The Rhode Island General Assembly is now underway for the 2019 session!
This year, the Rhode Island Coalition Against Domestic Violence (RICADV) will prioritize issues related to protection for children who witness domestic violence, access to affordable and safe housing, and wage equity for all Rhode Islanders. As bills are introduced in the legislature, remember to check our website for our 2019 Legislative Priorities and to RSVP for our annual Community Advocacy Day at the State House in May!
The RICADV will also host a Legislative Advocacy Workshop 101 on Tuesday, May 7 from 5-7PM, where participants will learn about legislation that impacts survivors of domestic violence, basic legislative advocacy skills, and tips for testifying in legislative hearings. Click here for more information and to register.
As we continue our work towards social justice, it has never been more important to become actively engaged in our democracy and to collectively raise our voices against all injustice.
2018 Legislative Recap:
The 2018 Rhode Island legislative session included significant victories for domestic violence survivors. While we celebrate these successes, we also recognize the continued challenges we face in our mission to move toward gender equity and freedom from oppression.
The RI Senate and RI House of Representatives failed to act on a number of bills that are crucial to the wellbeing of the undocumented, people of color, the LGBTQ+ community, and women. When the ideals of "liberty and justice for all" have been abandoned by many of our institutions nationwide, we must be unified and resilient.
Some positive outcomes from this session:
PASSED: A bill to criminally prohibit nonconsensual pornography, also known as "revenge porn"
A top priority for the RICADV this year, this act prohibits offenders from disseminating sexually explicit or nude images of victims without their consent and also creates a felony offense for using extortion to threaten victims with posting online images or demanding money in exchange for taking down private photos or videos. The bill provides a reasonable balance of strong legal protections for victims' fundamental privacy rights while protecting the free speech rights of individuals and the press.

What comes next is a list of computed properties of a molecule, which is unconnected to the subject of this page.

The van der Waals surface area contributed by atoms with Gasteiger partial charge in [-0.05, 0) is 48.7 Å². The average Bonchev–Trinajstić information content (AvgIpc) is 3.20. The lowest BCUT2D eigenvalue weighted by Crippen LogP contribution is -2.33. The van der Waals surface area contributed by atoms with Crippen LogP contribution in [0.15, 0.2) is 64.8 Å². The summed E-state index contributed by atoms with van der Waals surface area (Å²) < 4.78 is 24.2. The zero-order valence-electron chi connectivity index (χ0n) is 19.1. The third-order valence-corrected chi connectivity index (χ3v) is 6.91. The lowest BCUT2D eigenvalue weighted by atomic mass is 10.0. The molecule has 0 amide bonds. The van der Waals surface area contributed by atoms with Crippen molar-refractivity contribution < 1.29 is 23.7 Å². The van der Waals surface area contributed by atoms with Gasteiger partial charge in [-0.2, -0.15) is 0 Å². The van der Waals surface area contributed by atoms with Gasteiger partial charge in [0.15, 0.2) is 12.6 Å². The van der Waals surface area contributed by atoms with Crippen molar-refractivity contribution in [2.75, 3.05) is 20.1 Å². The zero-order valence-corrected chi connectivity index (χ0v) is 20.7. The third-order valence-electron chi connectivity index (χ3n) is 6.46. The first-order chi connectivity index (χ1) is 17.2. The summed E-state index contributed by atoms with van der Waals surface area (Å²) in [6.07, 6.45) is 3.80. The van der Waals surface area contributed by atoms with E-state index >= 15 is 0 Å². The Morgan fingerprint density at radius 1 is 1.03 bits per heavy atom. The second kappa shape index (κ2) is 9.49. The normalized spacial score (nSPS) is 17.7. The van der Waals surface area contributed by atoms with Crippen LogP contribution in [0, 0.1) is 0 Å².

PASSED: A gun safety law to provide another option for firearm surrender for individuals who present an imminent risk of harm to themselves or others
This "Red Flag" law allows law enforcement to petition for an Extreme Risk Protection Order in the Superior Court when they receive sufficient evidence of imminent risk of harm. If granted by the court, the person presenting the deadly threat will have all firearms surrendered to the authorities. Victims of domestic violence could use this process if they are threatened with gun violence from an intimate partner, cohabitant, or family member (in addition to the restraining order process already in effect).
PASSED: A bill to rename the Domestic Violence Prevention Fund after Deborah DeBare in honor of our long-serving former executive director
Click here to watch the RI Senate and RI House of Representatives unanimously vote for the passage of the "Deborah DeBare Domestic Violence Prevention Fund."
Some negative outcomes from this session:
Three pieces of legislation that would have a direct positive impact on victims and survivors of domestic violence and their families were not passed this session by the General Assembly.
NOT PASSED: A bill to create a special commission to study the long-term impact of trauma on children exposed to violence
NOT PASSED: The "Fight for $15" minimum wage bill
NOT PASSED: A fair pay act to help close the wage gap faced by women and people of color
In this time of increased mass shootings and deadly gun violence, there is still much work to do toward firearm safety, yet the General Assembly failed to act.
NOT PASSED: Assault weapon ban
NOT PASSED: High-capacity magazine ban
NOT PASSED: Guns in Schools prohibition legislation
The march toward gender and racial equity took another hit in the RI State House when the House refused to take any action on a strong package of sexual harassment bills, which were the result of a special commission established to improve the civil rights of all Rhode Island workers in the wake of the "Me Too" movement.
NOT PASSED: Act to extend the timeframe within which to bring an action for an unlawful employment practice
While we applauded the passage of a bill to allow full-year access to contraception through health insurance providers, we were dismayed that the Senate and House of Representatives again refused to allow a vote on the RI Reproductive Health Care Act. With a vacancy in the U.S. Supreme Court, the reproductive rights of women have never been more at risk, and we must ensure that we protect true equality and agency for women in our own state by enshrining the constitutional protections of Roe v. Wade into Rhode Island law.
NOT PASSED: RI Reproductive Health Care Act
Finally, while we were thrilled that the Governor signed legislation to allow DACA recipients in RI to apply for driver's licenses, this measure should be extended to all undocumented folks. Like our state motto, Rhode Island must be a beacon of hope at a time when immigrant families are being torn apart and victims of domestic violence are being denied asylum at our borders.
Thank you to all who testified in support of our priority legislation in 2018, as well as to the many legislators who submitted bills and championed social justice during the course of the session. We look forward to continuing our work together this year.